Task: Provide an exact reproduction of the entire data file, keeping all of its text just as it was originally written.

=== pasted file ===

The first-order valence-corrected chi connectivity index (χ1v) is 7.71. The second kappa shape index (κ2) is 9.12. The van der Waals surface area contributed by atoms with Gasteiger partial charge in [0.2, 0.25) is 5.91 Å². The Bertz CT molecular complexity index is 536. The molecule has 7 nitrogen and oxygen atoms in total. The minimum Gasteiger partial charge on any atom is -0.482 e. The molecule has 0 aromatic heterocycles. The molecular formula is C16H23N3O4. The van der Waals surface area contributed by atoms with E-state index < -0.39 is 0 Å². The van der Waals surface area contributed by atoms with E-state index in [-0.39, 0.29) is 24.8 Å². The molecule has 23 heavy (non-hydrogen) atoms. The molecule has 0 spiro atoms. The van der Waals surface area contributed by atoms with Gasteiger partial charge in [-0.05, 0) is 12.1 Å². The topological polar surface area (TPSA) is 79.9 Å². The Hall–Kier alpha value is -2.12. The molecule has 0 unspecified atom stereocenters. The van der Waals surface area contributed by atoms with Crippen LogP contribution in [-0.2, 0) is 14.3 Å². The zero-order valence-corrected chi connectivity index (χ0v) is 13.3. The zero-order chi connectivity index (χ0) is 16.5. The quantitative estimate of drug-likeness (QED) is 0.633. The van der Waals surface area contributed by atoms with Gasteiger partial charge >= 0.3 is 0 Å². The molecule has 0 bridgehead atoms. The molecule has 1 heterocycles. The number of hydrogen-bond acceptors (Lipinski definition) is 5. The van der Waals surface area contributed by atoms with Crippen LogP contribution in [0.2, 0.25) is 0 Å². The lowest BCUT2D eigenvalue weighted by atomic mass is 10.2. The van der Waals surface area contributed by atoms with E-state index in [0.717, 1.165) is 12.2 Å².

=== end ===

The first-order valence-corrected chi connectivity index (χ1v) is 7.71. The second kappa shape index (κ2) is 9.12. The van der Waals surface area contributed by atoms with Gasteiger partial charge in [0.2, 0.25) is 5.91 Å². The Bertz CT molecular complexity index is 536. The molecule has 7 nitrogen and oxygen atoms in total. The minimum Gasteiger partial charge on any atom is -0.482 e. The molecule has 0 aromatic heterocycles. The molecular formula is C16H23N3O4. The van der Waals surface area contributed by atoms with E-state index < -0.39 is 0 Å². The van der Waals surface area contributed by atoms with E-state index in [-0.39, 0.29) is 24.8 Å². The molecule has 23 heavy (non-hydrogen) atoms. The molecule has 0 spiro atoms. The van der Waals surface area contributed by atoms with Gasteiger partial charge in [-0.05, 0) is 12.1 Å². The topological polar surface area (TPSA) is 79.9 Å². The Hall–Kier alpha value is -2.12. The molecule has 0 unspecified atom stereocenters. The van der Waals surface area contributed by atoms with Crippen LogP contribution in [-0.2, 0) is 14.3 Å². The zero-order valence-corrected chi connectivity index (χ0v) is 13.3. The zero-order chi connectivity index (χ0) is 16.5. The quantitative estimate of drug-likeness (QED) is 0.633. The van der Waals surface area contributed by atoms with Gasteiger partial charge >= 0.3 is 0 Å². The molecule has 0 bridgehead atoms. The molecule has 1 heterocycles. The number of hydrogen-bond acceptors (Lipinski definition) is 5. The van der Waals surface area contributed by atoms with Crippen LogP contribution in [0.2, 0.25) is 0 Å². The lowest BCUT2D eigenvalue weighted by atomic mass is 10.2. The van der Waals surface area contributed by atoms with E-state index in [0.717, 1.165) is 12.2 Å².